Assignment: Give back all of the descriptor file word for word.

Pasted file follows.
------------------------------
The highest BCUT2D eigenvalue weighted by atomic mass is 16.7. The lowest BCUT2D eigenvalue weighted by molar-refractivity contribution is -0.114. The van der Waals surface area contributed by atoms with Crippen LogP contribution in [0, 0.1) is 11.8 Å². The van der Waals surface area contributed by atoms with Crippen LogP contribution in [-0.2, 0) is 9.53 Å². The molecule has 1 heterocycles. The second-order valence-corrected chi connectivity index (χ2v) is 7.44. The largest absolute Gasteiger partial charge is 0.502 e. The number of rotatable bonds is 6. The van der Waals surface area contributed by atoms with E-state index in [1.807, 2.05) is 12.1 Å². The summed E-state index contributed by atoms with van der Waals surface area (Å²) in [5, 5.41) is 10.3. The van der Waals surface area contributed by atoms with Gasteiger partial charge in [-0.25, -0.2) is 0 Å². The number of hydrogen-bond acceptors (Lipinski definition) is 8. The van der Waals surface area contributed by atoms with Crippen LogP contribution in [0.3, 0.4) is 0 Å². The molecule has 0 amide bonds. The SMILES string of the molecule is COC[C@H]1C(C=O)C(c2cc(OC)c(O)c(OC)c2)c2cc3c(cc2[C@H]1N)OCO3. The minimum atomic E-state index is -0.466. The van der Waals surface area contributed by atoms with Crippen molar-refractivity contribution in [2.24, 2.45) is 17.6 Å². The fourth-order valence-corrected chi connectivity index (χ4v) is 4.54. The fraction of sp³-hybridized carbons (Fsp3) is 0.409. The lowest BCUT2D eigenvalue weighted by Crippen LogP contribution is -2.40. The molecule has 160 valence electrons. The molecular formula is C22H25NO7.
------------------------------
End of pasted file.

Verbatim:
The highest BCUT2D eigenvalue weighted by atomic mass is 16.7. The lowest BCUT2D eigenvalue weighted by molar-refractivity contribution is -0.114. The van der Waals surface area contributed by atoms with Crippen LogP contribution in [0, 0.1) is 11.8 Å². The van der Waals surface area contributed by atoms with Crippen LogP contribution in [-0.2, 0) is 9.53 Å². The molecule has 1 heterocycles. The second-order valence-corrected chi connectivity index (χ2v) is 7.44. The largest absolute Gasteiger partial charge is 0.502 e. The number of rotatable bonds is 6. The van der Waals surface area contributed by atoms with E-state index in [1.807, 2.05) is 12.1 Å². The summed E-state index contributed by atoms with van der Waals surface area (Å²) in [5, 5.41) is 10.3. The van der Waals surface area contributed by atoms with Gasteiger partial charge in [-0.25, -0.2) is 0 Å². The number of hydrogen-bond acceptors (Lipinski definition) is 8. The van der Waals surface area contributed by atoms with Crippen LogP contribution in [0.3, 0.4) is 0 Å². The molecule has 0 amide bonds. The SMILES string of the molecule is COC[C@H]1C(C=O)C(c2cc(OC)c(O)c(OC)c2)c2cc3c(cc2[C@H]1N)OCO3. The minimum atomic E-state index is -0.466. The van der Waals surface area contributed by atoms with Crippen molar-refractivity contribution in [2.24, 2.45) is 17.6 Å². The fourth-order valence-corrected chi connectivity index (χ4v) is 4.54. The fraction of sp³-hybridized carbons (Fsp3) is 0.409. The lowest BCUT2D eigenvalue weighted by Crippen LogP contribution is -2.40. The molecule has 160 valence electrons. The molecular formula is C22H25NO7.